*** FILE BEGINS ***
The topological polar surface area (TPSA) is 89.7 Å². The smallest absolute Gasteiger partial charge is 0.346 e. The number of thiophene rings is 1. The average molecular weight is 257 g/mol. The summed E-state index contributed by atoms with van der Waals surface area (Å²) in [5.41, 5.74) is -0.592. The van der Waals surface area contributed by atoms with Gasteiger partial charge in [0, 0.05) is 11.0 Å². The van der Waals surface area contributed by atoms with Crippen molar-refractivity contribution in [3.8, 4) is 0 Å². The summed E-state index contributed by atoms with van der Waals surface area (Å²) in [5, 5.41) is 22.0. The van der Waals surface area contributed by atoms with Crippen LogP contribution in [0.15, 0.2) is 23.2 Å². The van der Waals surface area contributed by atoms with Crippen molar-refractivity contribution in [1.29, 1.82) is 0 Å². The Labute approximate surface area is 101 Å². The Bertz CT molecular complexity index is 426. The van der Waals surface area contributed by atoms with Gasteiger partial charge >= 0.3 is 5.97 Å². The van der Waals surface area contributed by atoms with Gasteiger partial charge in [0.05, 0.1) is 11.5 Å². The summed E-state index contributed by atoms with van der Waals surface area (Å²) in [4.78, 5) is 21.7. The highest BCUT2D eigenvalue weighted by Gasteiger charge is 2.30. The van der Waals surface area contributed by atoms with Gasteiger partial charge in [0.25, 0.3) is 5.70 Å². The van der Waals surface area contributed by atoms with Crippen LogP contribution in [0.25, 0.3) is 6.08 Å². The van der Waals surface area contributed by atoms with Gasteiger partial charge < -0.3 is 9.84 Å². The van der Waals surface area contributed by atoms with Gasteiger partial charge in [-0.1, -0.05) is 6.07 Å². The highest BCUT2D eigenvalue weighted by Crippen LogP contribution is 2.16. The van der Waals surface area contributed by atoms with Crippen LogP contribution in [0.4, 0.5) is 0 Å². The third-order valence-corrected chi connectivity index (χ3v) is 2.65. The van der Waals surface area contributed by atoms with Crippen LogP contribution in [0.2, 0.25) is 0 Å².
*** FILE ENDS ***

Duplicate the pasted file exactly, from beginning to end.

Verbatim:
The topological polar surface area (TPSA) is 89.7 Å². The smallest absolute Gasteiger partial charge is 0.346 e. The number of thiophene rings is 1. The average molecular weight is 257 g/mol. The summed E-state index contributed by atoms with van der Waals surface area (Å²) in [5.41, 5.74) is -0.592. The van der Waals surface area contributed by atoms with Gasteiger partial charge in [0, 0.05) is 11.0 Å². The van der Waals surface area contributed by atoms with Crippen molar-refractivity contribution in [3.8, 4) is 0 Å². The summed E-state index contributed by atoms with van der Waals surface area (Å²) in [5, 5.41) is 22.0. The van der Waals surface area contributed by atoms with Crippen LogP contribution in [0.15, 0.2) is 23.2 Å². The van der Waals surface area contributed by atoms with Crippen molar-refractivity contribution in [1.29, 1.82) is 0 Å². The Labute approximate surface area is 101 Å². The Bertz CT molecular complexity index is 426. The van der Waals surface area contributed by atoms with Gasteiger partial charge >= 0.3 is 5.97 Å². The van der Waals surface area contributed by atoms with Gasteiger partial charge in [0.05, 0.1) is 11.5 Å². The summed E-state index contributed by atoms with van der Waals surface area (Å²) in [4.78, 5) is 21.7. The highest BCUT2D eigenvalue weighted by Gasteiger charge is 2.30. The van der Waals surface area contributed by atoms with Gasteiger partial charge in [0.25, 0.3) is 5.70 Å². The van der Waals surface area contributed by atoms with Crippen LogP contribution in [0.25, 0.3) is 6.08 Å². The van der Waals surface area contributed by atoms with Gasteiger partial charge < -0.3 is 9.84 Å². The van der Waals surface area contributed by atoms with Gasteiger partial charge in [-0.1, -0.05) is 6.07 Å². The highest BCUT2D eigenvalue weighted by Crippen LogP contribution is 2.16. The van der Waals surface area contributed by atoms with Crippen LogP contribution in [0.4, 0.5) is 0 Å². The third-order valence-corrected chi connectivity index (χ3v) is 2.65. The van der Waals surface area contributed by atoms with Crippen LogP contribution in [0.2, 0.25) is 0 Å².